Your plugins aren’t functioning properly. Your website isn’t loading properly. The error “Allowed memory size exhausted” continues appearing, and it keeps telling you to increase your PHP memory limit. What exactly is it, and how do you deal with it?
The PHP memory limit was created to prevent RAM-hungry resources from crashing your website. However, it can sometimes cause issues, such as when you install a plugin that requires a bit more power and it ends up blocking access to your site.
If you’re experiencing the white screen of death owing to a lack of memory, you should seek immediate assistance. Let’s look at the PHP memory limit and how to deal with it if you reach the resource limit.
Contents Table of Contents
What Is PHP Memory Limit?
In WordPress, how can I increase the PHP memory limit?
How Much Memory Should PHP Have?
Plugins aren’t functioning properly. Your website isn’t loading properly. You’re aware that your PHP memory limit needs to be increased… but how do you go about doing so? Click here to learn everything you need to know about resolving this vexing problem.
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The PHP Memory Limit is a term that refers to the amount of memory that a PHP program
The PHP memory limit determines how much memory your website’s scripts can use. But, exactly, what does that imply?
Your website is run by servers, which are specialized machines that keep a website’s backend working. Processors, storage, and RAM — sometimes called as memory — are all used in them, just as they are in regular computers.
One of the most crucial components of a server is RAM. Each program and application uses a little amount of RAM. The more memory required by a program, the more intensive it is. Your site will become sluggish or possibly refuse to load if you run out of memory.
Web applications, such as WordPress plugins, are only one example of how your server’s RAM might be used. These programs typically take up very little space, and you’ll never have any problems unless your host has provided you with very little memory to deal with.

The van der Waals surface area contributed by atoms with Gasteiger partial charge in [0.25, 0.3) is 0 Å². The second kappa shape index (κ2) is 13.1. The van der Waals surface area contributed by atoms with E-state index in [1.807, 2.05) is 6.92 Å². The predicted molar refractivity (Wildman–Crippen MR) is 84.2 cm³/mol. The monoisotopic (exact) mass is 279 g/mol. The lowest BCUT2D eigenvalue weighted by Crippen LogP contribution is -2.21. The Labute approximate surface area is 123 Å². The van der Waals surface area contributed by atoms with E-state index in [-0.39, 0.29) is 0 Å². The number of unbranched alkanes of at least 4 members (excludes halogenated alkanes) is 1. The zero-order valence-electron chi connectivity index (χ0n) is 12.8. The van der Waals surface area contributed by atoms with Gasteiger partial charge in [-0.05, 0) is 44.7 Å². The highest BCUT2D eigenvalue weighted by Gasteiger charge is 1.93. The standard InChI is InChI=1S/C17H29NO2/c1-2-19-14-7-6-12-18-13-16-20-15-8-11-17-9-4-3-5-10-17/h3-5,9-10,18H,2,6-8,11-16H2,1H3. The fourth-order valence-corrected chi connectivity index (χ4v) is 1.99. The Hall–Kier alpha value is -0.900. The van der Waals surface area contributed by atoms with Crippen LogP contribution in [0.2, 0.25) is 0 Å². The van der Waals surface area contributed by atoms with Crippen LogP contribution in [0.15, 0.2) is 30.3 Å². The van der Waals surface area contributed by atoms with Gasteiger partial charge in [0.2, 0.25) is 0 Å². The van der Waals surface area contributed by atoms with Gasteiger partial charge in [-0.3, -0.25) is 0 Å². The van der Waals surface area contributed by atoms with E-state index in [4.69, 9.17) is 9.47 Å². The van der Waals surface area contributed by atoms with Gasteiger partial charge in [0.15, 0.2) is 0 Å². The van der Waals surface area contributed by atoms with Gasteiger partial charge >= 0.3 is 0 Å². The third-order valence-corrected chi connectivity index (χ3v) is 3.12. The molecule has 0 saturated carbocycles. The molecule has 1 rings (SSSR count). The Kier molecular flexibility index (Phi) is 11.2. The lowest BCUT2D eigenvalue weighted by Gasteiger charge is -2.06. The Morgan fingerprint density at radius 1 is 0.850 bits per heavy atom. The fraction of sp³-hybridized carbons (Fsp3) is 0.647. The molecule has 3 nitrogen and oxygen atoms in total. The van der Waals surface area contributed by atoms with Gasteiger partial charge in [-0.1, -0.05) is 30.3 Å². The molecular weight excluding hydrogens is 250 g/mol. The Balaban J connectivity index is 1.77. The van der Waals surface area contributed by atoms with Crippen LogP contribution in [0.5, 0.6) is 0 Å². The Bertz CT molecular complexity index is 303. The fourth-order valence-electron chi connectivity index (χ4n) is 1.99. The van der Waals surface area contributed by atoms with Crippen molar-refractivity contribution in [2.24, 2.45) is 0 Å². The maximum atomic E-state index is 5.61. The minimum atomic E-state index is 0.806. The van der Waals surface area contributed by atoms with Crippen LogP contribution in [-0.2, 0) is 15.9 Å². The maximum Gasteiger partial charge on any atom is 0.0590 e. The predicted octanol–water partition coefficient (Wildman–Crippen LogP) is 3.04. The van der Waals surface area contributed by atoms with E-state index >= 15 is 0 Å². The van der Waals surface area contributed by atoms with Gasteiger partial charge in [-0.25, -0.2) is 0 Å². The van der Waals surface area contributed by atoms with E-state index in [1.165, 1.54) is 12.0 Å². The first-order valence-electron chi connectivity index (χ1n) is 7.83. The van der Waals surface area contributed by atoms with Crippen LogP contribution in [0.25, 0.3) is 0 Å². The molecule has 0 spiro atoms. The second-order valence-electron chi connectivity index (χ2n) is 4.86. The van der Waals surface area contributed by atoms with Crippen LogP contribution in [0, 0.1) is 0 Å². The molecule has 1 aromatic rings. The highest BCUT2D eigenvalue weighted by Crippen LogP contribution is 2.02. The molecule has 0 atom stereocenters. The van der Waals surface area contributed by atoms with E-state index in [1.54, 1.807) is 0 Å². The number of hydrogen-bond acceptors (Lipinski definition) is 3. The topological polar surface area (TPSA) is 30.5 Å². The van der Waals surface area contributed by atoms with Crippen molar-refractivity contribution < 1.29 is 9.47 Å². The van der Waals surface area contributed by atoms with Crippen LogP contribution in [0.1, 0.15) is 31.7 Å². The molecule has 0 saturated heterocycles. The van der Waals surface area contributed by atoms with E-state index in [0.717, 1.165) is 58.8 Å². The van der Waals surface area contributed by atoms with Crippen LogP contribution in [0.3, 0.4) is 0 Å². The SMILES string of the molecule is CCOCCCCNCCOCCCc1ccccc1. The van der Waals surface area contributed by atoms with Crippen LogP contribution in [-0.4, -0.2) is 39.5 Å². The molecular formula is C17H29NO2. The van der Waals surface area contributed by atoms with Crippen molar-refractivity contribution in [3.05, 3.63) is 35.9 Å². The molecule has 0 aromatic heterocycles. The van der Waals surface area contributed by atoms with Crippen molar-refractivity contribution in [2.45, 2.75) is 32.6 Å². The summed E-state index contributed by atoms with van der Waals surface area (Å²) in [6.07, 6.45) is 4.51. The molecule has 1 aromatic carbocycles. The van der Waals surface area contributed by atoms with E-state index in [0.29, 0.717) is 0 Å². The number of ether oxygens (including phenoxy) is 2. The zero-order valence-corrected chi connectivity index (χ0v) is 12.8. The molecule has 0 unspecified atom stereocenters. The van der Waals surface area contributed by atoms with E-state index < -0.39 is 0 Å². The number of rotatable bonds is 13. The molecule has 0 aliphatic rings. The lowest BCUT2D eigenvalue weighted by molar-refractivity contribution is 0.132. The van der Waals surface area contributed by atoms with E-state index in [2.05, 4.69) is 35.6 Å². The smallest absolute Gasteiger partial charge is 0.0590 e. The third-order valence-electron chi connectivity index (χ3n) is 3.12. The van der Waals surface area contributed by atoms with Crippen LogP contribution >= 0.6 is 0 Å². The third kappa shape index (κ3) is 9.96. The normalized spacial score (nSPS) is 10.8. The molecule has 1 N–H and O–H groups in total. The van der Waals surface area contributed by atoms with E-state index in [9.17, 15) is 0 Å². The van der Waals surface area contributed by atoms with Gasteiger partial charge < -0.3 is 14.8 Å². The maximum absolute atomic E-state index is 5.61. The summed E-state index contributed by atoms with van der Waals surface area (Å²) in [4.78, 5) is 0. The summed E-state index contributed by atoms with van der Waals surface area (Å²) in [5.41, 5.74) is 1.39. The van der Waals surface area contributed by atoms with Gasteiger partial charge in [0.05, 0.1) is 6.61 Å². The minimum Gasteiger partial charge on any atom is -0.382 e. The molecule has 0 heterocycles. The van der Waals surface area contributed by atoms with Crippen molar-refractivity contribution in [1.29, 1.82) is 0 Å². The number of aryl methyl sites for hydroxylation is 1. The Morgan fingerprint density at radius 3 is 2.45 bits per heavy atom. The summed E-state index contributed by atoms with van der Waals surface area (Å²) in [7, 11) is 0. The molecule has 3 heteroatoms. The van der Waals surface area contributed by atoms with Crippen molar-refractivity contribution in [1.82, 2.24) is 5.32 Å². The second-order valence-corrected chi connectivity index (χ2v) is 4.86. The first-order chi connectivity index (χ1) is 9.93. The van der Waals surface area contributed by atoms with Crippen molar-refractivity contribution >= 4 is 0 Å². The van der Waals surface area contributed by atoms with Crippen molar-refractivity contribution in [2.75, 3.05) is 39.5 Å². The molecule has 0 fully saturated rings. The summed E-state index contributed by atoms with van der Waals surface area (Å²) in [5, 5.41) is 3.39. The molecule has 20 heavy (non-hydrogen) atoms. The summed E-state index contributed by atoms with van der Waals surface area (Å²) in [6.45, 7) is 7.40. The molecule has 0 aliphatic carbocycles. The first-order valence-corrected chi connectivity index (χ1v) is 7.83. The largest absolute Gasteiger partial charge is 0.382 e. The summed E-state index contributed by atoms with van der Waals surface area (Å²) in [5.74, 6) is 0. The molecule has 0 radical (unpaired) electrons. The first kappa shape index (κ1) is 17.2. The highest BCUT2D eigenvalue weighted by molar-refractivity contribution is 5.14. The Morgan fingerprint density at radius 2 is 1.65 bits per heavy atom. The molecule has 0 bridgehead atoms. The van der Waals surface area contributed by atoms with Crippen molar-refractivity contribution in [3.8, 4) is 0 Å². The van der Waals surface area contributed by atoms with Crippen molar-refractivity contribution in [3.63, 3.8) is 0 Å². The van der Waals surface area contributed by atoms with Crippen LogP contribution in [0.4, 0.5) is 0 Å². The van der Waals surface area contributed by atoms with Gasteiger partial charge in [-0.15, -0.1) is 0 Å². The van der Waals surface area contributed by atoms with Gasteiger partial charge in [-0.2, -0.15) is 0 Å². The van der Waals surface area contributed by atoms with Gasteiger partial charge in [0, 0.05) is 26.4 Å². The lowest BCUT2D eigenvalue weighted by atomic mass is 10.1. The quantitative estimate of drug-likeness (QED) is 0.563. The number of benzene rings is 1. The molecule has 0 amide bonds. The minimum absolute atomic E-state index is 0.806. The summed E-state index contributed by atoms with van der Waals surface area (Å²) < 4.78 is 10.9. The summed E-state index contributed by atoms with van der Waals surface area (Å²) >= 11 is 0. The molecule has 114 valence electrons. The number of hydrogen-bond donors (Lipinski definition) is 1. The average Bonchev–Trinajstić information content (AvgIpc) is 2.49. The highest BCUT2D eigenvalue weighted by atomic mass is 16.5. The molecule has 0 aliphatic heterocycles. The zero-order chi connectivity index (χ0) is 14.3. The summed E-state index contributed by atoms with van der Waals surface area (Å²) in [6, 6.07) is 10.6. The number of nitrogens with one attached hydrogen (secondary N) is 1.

However, any PHP application’s script can only use a certain amount of memory on your server. When one of these scripts reaches its limit, you’ll run into issues.
You’ll get a white screen with an error message, and your entire site may be blocked.
What Is the Purpose of the Memory Limit?
Consider what would happen if something went wrong with your server. Perhaps an application becomes stuck in an unending loop, consuming ever-increasing amounts of memory, or perhaps an attacker dupes you into installing something that executes a harmful script, consuming all of your resources.
When PHP processes become out of control, the memory limit serves to put a stop to them before they crash your server or consume all of your monthly resources.
The majority of valid PHP scripts are quite small. Unless you have an odd software that requires more resources in one script than most programs will ever require as a whole, each script should only take up a small amount of RAM. These kinds of plugins do exist, although they’re uncommon.
If you run out of memory, there’s a good possibility your PHP software is defective or malicious, resulting in the memory limit error.
However, there are situations when you are utilizing a huge plugin that requires additional memory. Some web servers set the PHP memory limit very low, which can result in the issue even if you’re not installing a particularly resource-intensive application.